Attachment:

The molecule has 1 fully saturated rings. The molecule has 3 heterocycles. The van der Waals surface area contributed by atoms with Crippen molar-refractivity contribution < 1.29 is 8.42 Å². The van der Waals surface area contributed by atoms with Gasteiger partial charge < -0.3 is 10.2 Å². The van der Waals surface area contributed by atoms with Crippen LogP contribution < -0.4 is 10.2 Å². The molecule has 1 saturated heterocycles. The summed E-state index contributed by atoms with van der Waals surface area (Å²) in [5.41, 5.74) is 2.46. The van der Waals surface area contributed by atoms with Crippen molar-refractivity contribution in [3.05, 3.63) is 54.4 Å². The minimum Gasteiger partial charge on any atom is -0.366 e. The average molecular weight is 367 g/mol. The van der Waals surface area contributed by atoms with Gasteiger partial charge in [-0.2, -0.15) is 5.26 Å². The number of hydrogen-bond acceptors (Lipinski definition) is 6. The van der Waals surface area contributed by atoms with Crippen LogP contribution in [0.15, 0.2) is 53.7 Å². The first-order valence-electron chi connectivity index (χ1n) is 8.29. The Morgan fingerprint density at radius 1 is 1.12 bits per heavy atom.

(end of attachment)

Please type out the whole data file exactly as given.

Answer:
The molecule has 1 fully saturated rings. The molecule has 3 heterocycles. The van der Waals surface area contributed by atoms with Crippen molar-refractivity contribution < 1.29 is 8.42 Å². The van der Waals surface area contributed by atoms with Gasteiger partial charge < -0.3 is 10.2 Å². The van der Waals surface area contributed by atoms with Crippen LogP contribution < -0.4 is 10.2 Å². The molecule has 1 saturated heterocycles. The summed E-state index contributed by atoms with van der Waals surface area (Å²) in [5.41, 5.74) is 2.46. The van der Waals surface area contributed by atoms with Crippen molar-refractivity contribution in [3.05, 3.63) is 54.4 Å². The minimum Gasteiger partial charge on any atom is -0.366 e. The average molecular weight is 367 g/mol. The van der Waals surface area contributed by atoms with Gasteiger partial charge in [-0.2, -0.15) is 5.26 Å². The number of hydrogen-bond acceptors (Lipinski definition) is 6. The van der Waals surface area contributed by atoms with Crippen LogP contribution in [0.15, 0.2) is 53.7 Å². The first-order valence-electron chi connectivity index (χ1n) is 8.29. The Morgan fingerprint density at radius 1 is 1.12 bits per heavy atom.